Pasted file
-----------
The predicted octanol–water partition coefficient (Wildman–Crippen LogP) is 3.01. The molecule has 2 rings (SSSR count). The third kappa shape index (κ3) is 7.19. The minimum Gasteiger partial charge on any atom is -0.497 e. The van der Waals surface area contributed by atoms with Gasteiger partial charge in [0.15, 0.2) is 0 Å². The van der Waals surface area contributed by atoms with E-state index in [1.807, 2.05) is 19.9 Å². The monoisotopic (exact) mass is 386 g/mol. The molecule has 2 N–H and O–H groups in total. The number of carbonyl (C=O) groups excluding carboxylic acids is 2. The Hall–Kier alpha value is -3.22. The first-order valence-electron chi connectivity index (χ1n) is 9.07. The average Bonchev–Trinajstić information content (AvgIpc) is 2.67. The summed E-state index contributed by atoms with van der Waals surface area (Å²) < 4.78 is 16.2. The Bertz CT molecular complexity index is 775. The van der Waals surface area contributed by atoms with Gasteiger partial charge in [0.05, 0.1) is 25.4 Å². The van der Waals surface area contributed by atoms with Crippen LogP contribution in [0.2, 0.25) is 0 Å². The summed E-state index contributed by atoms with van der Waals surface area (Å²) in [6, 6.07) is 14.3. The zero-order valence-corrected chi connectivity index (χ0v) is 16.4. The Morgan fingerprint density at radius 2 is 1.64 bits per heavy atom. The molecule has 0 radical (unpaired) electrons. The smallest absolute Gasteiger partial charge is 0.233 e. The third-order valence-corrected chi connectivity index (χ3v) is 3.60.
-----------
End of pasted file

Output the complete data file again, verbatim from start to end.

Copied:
The predicted octanol–water partition coefficient (Wildman–Crippen LogP) is 3.01. The molecule has 2 rings (SSSR count). The third kappa shape index (κ3) is 7.19. The minimum Gasteiger partial charge on any atom is -0.497 e. The van der Waals surface area contributed by atoms with Gasteiger partial charge in [0.15, 0.2) is 0 Å². The van der Waals surface area contributed by atoms with E-state index in [1.807, 2.05) is 19.9 Å². The monoisotopic (exact) mass is 386 g/mol. The molecule has 2 N–H and O–H groups in total. The number of carbonyl (C=O) groups excluding carboxylic acids is 2. The Hall–Kier alpha value is -3.22. The first-order valence-electron chi connectivity index (χ1n) is 9.07. The average Bonchev–Trinajstić information content (AvgIpc) is 2.67. The summed E-state index contributed by atoms with van der Waals surface area (Å²) < 4.78 is 16.2. The Bertz CT molecular complexity index is 775. The van der Waals surface area contributed by atoms with Gasteiger partial charge in [0.05, 0.1) is 25.4 Å². The van der Waals surface area contributed by atoms with Crippen LogP contribution in [0.2, 0.25) is 0 Å². The summed E-state index contributed by atoms with van der Waals surface area (Å²) in [6, 6.07) is 14.3. The zero-order valence-corrected chi connectivity index (χ0v) is 16.4. The Morgan fingerprint density at radius 2 is 1.64 bits per heavy atom. The molecule has 0 radical (unpaired) electrons. The smallest absolute Gasteiger partial charge is 0.233 e. The third-order valence-corrected chi connectivity index (χ3v) is 3.60.